April 24, 2024
Quantum Computers

New Approach by Researchers to Safeguard Quantum Computers from Attacks

Scientists at the University of Texas at Dallas, in collaboration with an industry partner, have introduced a novel approach to enhance the security of quantum computers against adversarial attacks. Quantum computers, known for their ability to solve complex problems at an exponential rate when compared to classical computers, are increasingly being integrated into artificial intelligence (AI) applications such as those found in autonomous vehicles. However, just like traditional computers, quantum computers are susceptible to attacks.

The team’s solution, known as Quantum Noise Injection for Adversarial Defense (QNAD), focuses on countering attacks aimed at disrupting AI’s inference capabilities. Dr. Kanad Basu, an assistant professor of electrical and computer engineering at the Erik Jonsson School of Engineering and Computer Science, highlighted the potential risks associated with adversarial attacks on AI systems. He compared such attacks to placing a sticker over a stop sign, which could lead to an autonomous vehicle misinterpreting the sign and failing to stop. The goal of the QNAD approach is to bolster the security of quantum computer applications.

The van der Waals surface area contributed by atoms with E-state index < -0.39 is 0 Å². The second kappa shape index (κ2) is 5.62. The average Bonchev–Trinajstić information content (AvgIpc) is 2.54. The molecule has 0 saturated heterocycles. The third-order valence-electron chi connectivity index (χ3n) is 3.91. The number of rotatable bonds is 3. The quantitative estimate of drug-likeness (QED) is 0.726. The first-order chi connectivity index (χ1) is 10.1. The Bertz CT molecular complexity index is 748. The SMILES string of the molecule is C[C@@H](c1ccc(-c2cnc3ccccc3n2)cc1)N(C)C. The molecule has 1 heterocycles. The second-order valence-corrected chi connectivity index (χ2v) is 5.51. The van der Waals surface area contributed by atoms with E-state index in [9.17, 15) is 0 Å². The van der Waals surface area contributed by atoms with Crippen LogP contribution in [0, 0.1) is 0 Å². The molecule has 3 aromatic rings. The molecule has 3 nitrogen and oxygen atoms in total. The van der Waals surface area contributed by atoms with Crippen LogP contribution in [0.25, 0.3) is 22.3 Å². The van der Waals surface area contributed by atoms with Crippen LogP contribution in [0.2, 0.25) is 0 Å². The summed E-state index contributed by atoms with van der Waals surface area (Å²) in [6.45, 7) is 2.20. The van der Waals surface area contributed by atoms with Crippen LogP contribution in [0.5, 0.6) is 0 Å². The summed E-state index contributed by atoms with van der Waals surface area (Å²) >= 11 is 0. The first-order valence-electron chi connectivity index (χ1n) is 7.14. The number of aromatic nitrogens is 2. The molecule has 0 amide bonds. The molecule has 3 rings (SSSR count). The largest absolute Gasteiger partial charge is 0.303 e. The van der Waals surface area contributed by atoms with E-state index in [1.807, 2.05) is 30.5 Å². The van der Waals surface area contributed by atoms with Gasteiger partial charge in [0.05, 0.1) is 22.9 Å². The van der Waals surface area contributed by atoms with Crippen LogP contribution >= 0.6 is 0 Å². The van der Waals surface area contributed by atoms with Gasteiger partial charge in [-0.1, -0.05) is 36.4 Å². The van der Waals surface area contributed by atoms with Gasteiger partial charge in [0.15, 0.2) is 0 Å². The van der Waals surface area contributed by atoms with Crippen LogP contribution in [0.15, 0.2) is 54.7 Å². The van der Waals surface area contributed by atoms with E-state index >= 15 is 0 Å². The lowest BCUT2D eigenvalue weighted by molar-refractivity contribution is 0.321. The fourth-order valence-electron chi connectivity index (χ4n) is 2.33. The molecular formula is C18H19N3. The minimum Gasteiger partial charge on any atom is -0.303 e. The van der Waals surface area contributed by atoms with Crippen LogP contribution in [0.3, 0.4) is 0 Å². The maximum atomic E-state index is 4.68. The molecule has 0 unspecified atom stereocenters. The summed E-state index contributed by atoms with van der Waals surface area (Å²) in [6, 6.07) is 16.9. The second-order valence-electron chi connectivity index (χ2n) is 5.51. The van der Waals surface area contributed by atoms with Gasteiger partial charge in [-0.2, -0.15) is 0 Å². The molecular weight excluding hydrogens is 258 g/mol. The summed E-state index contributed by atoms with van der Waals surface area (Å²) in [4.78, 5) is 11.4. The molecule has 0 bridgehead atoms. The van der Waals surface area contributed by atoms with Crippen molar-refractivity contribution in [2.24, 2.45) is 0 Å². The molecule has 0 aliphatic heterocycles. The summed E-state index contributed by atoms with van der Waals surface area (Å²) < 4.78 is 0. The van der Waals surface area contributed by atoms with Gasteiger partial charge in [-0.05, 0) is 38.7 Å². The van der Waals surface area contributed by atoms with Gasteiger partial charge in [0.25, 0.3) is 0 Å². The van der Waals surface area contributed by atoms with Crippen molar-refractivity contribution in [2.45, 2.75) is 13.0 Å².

Presenting their research at the IEEE International Symposium on Hardware Oriented Security and Trust, the team showcased the effectiveness of their method in mitigating the impact of adversarial attacks. By leveraging quantum mechanics, quantum computers utilize qubits to represent information, offering significant computational advantages over classical computers. However, these systems are prone to noise and crosstalk, leading to errors in computing.

The researchers’ approach utilizes quantum noise and crosstalk to neutralize adversarial attacks. By incorporating crosstalk into the quantum neural network (QNN), which is essential for machine learning tasks, the method effectively enhances the security of quantum computers. The team demonstrated a significant improvement in the accuracy of AI applications using QNAD during attacks.

Shamik Kundu, a computer engineering doctoral student and co-author of the study, highlighted the complementary nature of the QNAD framework in protecting quantum computer security. Drawing an analogy to seat belts in cars, Kundu described how QNAD functions as a safeguard against adversarial attacks, reducing their impact on the QNN model akin to the role of a seat belt in minimizing the effects of a car crash.

The researchers’ innovative approach aims to fortify the resilience of quantum computers against malicious attacks, ultimately enhancing the security and reliability of AI applications in various domains.

Note:
1. Source: Coherent Market Insights, Public sources, Desk research.
2. We have leveraged AI tools to mine information and compile it.